Tag: Modern Dog Magazine

Easy does it!

Staying relaxed is so much better for us …..

…… and our dogs!

After almost twenty-four hours of very unreliable internet service from our provider, Outreach Internet, it was a relief to be back on line, albeit with some uncertainty as to whether we will stay ‘connected’.

So it was a treat when I was pondering on what to share with you good people to see an item published two days ago by Care 2 about the power of relaxation. Not just for us two-legged creatures but for our dogs as well.

It’s a great article.


8 Natural Relaxation Techniques for Your Dog

By: Zoe Blarowski June 7, 2017

About Zoe

If your dog is acting out and having behavior problems, your first response might be to blame them and consider punishment. But poor behavior can often be a sign your pooch is feeling stressed or anxious about something.

Check with your veterinarian to rule out any medical causes first. Otherwise, your pet’s stress could be for many reasons, such as a change in your schedule, a move or noise pollution from a busy street nearby.

You might not be able to determine exactly what’s bothering them, but including more relaxation techniques throughout your day will go a long way towards helping your puppy relieve tension and get back on track.

1. Music

Classical music is shown to help calm canine moods. A study by the Scottish SPCA and the University of Glasgow played a variety of classical music to dogs in the SPCA’s kennels for one week. The music lowered the dogs’ heart rates and reduced stress-related behavior like standing and barking.

The researchers continued their investigation and found that dogs responded even better to reggae and soft rock. The Scottish SPCA now plans to install sound systems throughout their kennels to play Bob Marley and Jon Bon Jovi to their furry residents.

In addition, the musician Alianna Boone found that playing harp music to dogs at a Florida veterinary clinic lowered their anxiety.

2. Pheromones

You can buy various products that contain what are known as dog-appeasing pheromones. These are synthetic versions of the hormone nursing mothers make to calm their puppies. Dog-appeasing pheromones have been shown to calm dogs in many stressful situations, such as kenneling, veterinary visits, car travel, human separation and the introduction of puppies into a home.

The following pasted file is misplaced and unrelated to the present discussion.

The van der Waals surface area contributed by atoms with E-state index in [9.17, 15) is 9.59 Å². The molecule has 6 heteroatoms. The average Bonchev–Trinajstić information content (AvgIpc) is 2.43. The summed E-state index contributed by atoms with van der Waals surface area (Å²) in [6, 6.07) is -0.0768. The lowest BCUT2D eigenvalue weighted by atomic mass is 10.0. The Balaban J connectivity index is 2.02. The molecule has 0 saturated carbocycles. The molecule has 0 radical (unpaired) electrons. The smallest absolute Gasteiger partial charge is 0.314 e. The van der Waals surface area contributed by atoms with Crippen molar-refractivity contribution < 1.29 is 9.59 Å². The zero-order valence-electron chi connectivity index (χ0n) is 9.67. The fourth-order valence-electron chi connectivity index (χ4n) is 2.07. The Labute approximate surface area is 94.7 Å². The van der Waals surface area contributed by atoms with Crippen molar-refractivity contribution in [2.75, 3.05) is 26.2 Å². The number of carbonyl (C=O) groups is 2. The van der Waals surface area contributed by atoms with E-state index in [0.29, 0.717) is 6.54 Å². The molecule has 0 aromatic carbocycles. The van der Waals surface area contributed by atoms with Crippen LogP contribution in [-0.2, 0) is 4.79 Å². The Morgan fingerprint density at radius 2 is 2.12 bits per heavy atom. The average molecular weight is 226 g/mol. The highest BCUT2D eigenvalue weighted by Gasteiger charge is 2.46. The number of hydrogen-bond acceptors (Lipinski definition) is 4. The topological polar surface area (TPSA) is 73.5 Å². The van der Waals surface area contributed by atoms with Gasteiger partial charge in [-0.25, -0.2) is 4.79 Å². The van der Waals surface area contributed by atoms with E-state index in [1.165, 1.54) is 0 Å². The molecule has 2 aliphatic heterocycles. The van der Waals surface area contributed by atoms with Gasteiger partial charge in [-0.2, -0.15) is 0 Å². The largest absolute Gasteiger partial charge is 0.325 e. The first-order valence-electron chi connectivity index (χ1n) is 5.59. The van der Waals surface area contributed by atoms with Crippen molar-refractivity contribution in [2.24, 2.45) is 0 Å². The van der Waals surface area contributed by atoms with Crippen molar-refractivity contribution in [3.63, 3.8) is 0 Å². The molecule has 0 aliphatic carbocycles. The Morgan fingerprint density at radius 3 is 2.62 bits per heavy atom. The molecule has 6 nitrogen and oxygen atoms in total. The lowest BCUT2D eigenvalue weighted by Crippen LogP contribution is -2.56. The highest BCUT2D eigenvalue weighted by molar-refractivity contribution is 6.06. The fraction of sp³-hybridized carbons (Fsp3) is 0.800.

3. Laughter

Many dog owners feel their animal friends can laugh when they’re having fun. But science has been slow to agree. Researchers put this to the test at a Spokane kennel, where they played recordings of what’s been identified as dog laughter to the other dogs.

Staff at the kennel were surprised how dramatically the dogs quieted and calmed down when listening to the laughter. Many workers have since learned how to imitate a dog’s laugh themselves. They find it really helps to settle anxious or agitated animals.

Curious what doggie laughter sounds like? Check out this video:

4. Exercise

Keeping your dog active is not only important for their health, it’s also known to prevent bad behavior that can result from boredom. Aim for 30-180 minutes of daily exercise. The Bark has a good breakdown of how much exercise is recommended for your particular dog’s breed. Also take your dog’s age, health and general temperament into account when planning their activities.

Whatever you do, make sure it’s something you and your dog both enjoy. Active play is a great time to bond with your puppy. Try throwing a ball or stick, have them run next to your bicycle, take them for a swim or go for a relaxing walk.

5. Mental Challenge

This is another great way to prevent boredom and acting out. Get creative with ways to engage your dog in thoughtful play. Take them to new places. Introduce them to new people and other pets. Get them a new toy, or simply keep your current toys on a rotation so your pooch doesn’t get bored with the same ones day after day.

You can also have lots of fun with food. Try hiding treats around your yard or home. Or buy a puzzle toy that has spaces to hide food inside. Another option is to enroll your dog in a training class. Professional dog trainers will give you plenty of ideas for tricks and different games you can teach your pet.

6. Massage

A large body of research has proven the benefits of massage for people, including pain and stress reduction, improving circulation, promoting flexibility and eliminating toxins. Very limited research has been done for animals, but it’s logical they would have similar benefits.